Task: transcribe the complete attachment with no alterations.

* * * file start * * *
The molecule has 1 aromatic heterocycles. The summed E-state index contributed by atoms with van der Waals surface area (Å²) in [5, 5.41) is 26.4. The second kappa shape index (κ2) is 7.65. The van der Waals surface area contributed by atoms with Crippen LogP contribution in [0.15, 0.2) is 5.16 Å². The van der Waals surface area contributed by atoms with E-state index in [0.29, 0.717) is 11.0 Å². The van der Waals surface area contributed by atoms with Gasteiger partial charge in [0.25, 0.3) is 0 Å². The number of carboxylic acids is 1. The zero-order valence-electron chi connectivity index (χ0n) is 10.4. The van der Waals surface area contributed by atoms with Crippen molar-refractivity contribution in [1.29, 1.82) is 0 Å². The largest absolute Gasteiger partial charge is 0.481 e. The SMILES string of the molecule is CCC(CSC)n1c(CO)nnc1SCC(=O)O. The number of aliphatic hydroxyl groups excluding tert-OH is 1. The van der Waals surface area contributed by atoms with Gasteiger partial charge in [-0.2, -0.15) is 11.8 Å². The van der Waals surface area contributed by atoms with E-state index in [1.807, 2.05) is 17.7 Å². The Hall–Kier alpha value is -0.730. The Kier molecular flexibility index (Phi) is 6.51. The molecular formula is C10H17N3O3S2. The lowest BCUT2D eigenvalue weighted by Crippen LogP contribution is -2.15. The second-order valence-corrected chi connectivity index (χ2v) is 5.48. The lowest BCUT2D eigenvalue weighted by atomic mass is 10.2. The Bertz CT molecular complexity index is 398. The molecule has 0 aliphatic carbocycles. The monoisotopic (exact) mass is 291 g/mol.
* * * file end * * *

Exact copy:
The molecule has 1 aromatic heterocycles. The summed E-state index contributed by atoms with van der Waals surface area (Å²) in [5, 5.41) is 26.4. The second kappa shape index (κ2) is 7.65. The van der Waals surface area contributed by atoms with Crippen LogP contribution in [0.15, 0.2) is 5.16 Å². The van der Waals surface area contributed by atoms with E-state index in [0.29, 0.717) is 11.0 Å². The van der Waals surface area contributed by atoms with Gasteiger partial charge in [0.25, 0.3) is 0 Å². The number of carboxylic acids is 1. The zero-order valence-electron chi connectivity index (χ0n) is 10.4. The van der Waals surface area contributed by atoms with Crippen molar-refractivity contribution in [1.29, 1.82) is 0 Å². The largest absolute Gasteiger partial charge is 0.481 e. The SMILES string of the molecule is CCC(CSC)n1c(CO)nnc1SCC(=O)O. The number of aliphatic hydroxyl groups excluding tert-OH is 1. The van der Waals surface area contributed by atoms with Gasteiger partial charge in [-0.2, -0.15) is 11.8 Å². The van der Waals surface area contributed by atoms with E-state index in [1.807, 2.05) is 17.7 Å². The Hall–Kier alpha value is -0.730. The Kier molecular flexibility index (Phi) is 6.51. The molecular formula is C10H17N3O3S2. The lowest BCUT2D eigenvalue weighted by Crippen LogP contribution is -2.15. The second-order valence-corrected chi connectivity index (χ2v) is 5.48. The lowest BCUT2D eigenvalue weighted by atomic mass is 10.2. The Bertz CT molecular complexity index is 398. The molecule has 0 aliphatic carbocycles. The monoisotopic (exact) mass is 291 g/mol.